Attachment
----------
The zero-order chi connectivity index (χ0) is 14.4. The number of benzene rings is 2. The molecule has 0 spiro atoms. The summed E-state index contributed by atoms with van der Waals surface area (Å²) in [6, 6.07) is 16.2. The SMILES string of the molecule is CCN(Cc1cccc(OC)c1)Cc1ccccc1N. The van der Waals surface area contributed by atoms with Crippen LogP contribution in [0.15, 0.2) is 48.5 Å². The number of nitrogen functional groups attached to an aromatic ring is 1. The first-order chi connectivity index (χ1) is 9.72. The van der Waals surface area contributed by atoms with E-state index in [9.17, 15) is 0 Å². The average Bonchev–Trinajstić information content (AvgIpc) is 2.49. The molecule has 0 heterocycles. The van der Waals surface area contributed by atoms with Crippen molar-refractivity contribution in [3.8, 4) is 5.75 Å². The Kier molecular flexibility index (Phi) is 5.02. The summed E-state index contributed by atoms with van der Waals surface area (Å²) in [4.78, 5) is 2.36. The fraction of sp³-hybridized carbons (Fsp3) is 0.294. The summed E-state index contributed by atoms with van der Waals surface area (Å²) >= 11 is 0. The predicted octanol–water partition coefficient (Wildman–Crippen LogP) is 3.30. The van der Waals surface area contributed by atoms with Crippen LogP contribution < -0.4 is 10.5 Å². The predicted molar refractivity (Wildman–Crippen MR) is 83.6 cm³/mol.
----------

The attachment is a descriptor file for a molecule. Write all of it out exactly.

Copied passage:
The zero-order chi connectivity index (χ0) is 14.4. The number of benzene rings is 2. The molecule has 0 spiro atoms. The summed E-state index contributed by atoms with van der Waals surface area (Å²) in [6, 6.07) is 16.2. The SMILES string of the molecule is CCN(Cc1cccc(OC)c1)Cc1ccccc1N. The van der Waals surface area contributed by atoms with Crippen LogP contribution in [0.15, 0.2) is 48.5 Å². The number of nitrogen functional groups attached to an aromatic ring is 1. The first-order chi connectivity index (χ1) is 9.72. The van der Waals surface area contributed by atoms with E-state index in [9.17, 15) is 0 Å². The average Bonchev–Trinajstić information content (AvgIpc) is 2.49. The molecule has 0 heterocycles. The van der Waals surface area contributed by atoms with Crippen molar-refractivity contribution in [3.8, 4) is 5.75 Å². The Kier molecular flexibility index (Phi) is 5.02. The summed E-state index contributed by atoms with van der Waals surface area (Å²) in [4.78, 5) is 2.36. The fraction of sp³-hybridized carbons (Fsp3) is 0.294. The summed E-state index contributed by atoms with van der Waals surface area (Å²) >= 11 is 0. The predicted octanol–water partition coefficient (Wildman–Crippen LogP) is 3.30. The van der Waals surface area contributed by atoms with Crippen LogP contribution < -0.4 is 10.5 Å². The predicted molar refractivity (Wildman–Crippen MR) is 83.6 cm³/mol.